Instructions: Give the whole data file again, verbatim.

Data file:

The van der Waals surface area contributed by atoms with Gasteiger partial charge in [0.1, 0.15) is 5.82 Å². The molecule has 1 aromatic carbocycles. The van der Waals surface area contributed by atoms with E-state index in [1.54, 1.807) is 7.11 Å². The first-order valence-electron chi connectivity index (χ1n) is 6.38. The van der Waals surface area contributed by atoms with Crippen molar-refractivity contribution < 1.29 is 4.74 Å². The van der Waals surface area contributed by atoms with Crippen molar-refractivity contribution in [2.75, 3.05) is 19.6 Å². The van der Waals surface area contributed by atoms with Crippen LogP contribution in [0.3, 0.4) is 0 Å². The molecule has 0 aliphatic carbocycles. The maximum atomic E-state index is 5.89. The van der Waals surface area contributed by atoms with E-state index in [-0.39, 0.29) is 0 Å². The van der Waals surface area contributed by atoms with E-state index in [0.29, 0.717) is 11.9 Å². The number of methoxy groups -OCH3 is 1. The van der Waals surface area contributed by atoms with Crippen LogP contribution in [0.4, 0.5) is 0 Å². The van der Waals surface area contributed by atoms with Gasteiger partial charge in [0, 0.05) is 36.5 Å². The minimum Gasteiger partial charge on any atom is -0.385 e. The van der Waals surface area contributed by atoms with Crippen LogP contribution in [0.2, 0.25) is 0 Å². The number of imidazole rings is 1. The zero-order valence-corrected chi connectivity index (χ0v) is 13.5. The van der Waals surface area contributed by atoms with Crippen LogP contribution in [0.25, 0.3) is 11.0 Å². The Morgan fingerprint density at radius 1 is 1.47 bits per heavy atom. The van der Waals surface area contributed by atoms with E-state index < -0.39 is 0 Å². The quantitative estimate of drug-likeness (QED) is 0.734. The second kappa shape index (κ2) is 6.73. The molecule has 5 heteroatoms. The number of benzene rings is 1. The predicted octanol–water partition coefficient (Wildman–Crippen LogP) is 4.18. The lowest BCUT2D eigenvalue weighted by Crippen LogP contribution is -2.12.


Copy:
The van der Waals surface area contributed by atoms with Gasteiger partial charge in [0.1, 0.15) is 5.82 Å². The molecule has 1 aromatic carbocycles. The van der Waals surface area contributed by atoms with E-state index in [1.54, 1.807) is 7.11 Å². The first-order valence-electron chi connectivity index (χ1n) is 6.38. The van der Waals surface area contributed by atoms with Crippen molar-refractivity contribution < 1.29 is 4.74 Å². The van der Waals surface area contributed by atoms with Crippen molar-refractivity contribution in [2.75, 3.05) is 19.6 Å². The van der Waals surface area contributed by atoms with Crippen LogP contribution in [0.3, 0.4) is 0 Å². The molecule has 0 aliphatic carbocycles. The maximum atomic E-state index is 5.89. The van der Waals surface area contributed by atoms with E-state index in [-0.39, 0.29) is 0 Å². The van der Waals surface area contributed by atoms with E-state index in [0.29, 0.717) is 11.9 Å². The number of methoxy groups -OCH3 is 1. The van der Waals surface area contributed by atoms with Crippen LogP contribution in [0.4, 0.5) is 0 Å². The van der Waals surface area contributed by atoms with Gasteiger partial charge in [0, 0.05) is 36.5 Å². The minimum Gasteiger partial charge on any atom is -0.385 e. The van der Waals surface area contributed by atoms with Crippen LogP contribution in [0.2, 0.25) is 0 Å². The number of imidazole rings is 1. The zero-order valence-corrected chi connectivity index (χ0v) is 13.5. The van der Waals surface area contributed by atoms with Crippen LogP contribution in [0.25, 0.3) is 11.0 Å². The Morgan fingerprint density at radius 1 is 1.47 bits per heavy atom. The van der Waals surface area contributed by atoms with E-state index < -0.39 is 0 Å². The quantitative estimate of drug-likeness (QED) is 0.734. The second kappa shape index (κ2) is 6.73. The molecule has 5 heteroatoms. The number of benzene rings is 1. The predicted octanol–water partition coefficient (Wildman–Crippen LogP) is 4.18. The lowest BCUT2D eigenvalue weighted by Crippen LogP contribution is -2.12.